The parameters governing the leakage rate across metal-to-metal and metal gasketed seals are discussed qualitatively and quantitatively based on experimental evidence. The sensitivity of the sealing phenomenon to the surface finish of the mating components is illustrated. The results of several experiments in which flat annular sealing surfaces of both 347 stainless steel and 2024 aluminum were mated together, either directly or with intermediate flat annular gaskets of indium, lead, aluminum, copper, or nickel are presented.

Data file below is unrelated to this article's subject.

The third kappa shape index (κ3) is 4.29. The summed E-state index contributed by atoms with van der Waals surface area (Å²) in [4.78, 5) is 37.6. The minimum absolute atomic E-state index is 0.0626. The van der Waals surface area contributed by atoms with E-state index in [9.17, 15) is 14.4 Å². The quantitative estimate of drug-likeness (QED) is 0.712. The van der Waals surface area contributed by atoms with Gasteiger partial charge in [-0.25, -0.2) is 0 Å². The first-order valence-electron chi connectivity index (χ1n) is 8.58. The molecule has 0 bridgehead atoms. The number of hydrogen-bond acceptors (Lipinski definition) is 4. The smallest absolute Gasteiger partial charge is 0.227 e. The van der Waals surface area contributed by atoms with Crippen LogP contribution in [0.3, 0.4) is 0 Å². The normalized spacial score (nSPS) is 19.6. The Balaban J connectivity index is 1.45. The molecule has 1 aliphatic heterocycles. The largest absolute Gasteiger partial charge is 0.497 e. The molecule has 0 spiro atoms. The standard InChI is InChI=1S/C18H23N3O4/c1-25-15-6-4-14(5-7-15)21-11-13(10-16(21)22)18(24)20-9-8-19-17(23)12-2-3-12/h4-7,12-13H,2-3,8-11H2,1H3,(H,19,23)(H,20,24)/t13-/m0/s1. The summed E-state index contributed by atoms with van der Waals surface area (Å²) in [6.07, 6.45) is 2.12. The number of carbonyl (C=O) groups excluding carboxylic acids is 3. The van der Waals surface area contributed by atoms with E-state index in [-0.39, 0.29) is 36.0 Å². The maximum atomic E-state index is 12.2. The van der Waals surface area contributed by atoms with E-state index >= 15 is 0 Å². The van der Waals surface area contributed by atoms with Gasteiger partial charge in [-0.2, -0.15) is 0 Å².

It is concluded in this paper that, in order to ignore the surface finish as a parameter in the design of a fluid connector (or the quality control of the surface finish), the normally applied stress to effect sealing must be approximately 2.75 times the yield strength of the weaker material in the system. For surfaces controlled, both in asperity magnitude and direction, the required stress level may be considerably less. For extremely fine finishes having no measurable radially directed asperities, repeated sealing is possible for stress levels less than the yield strength (even with the accumulated damage from their assembly operations).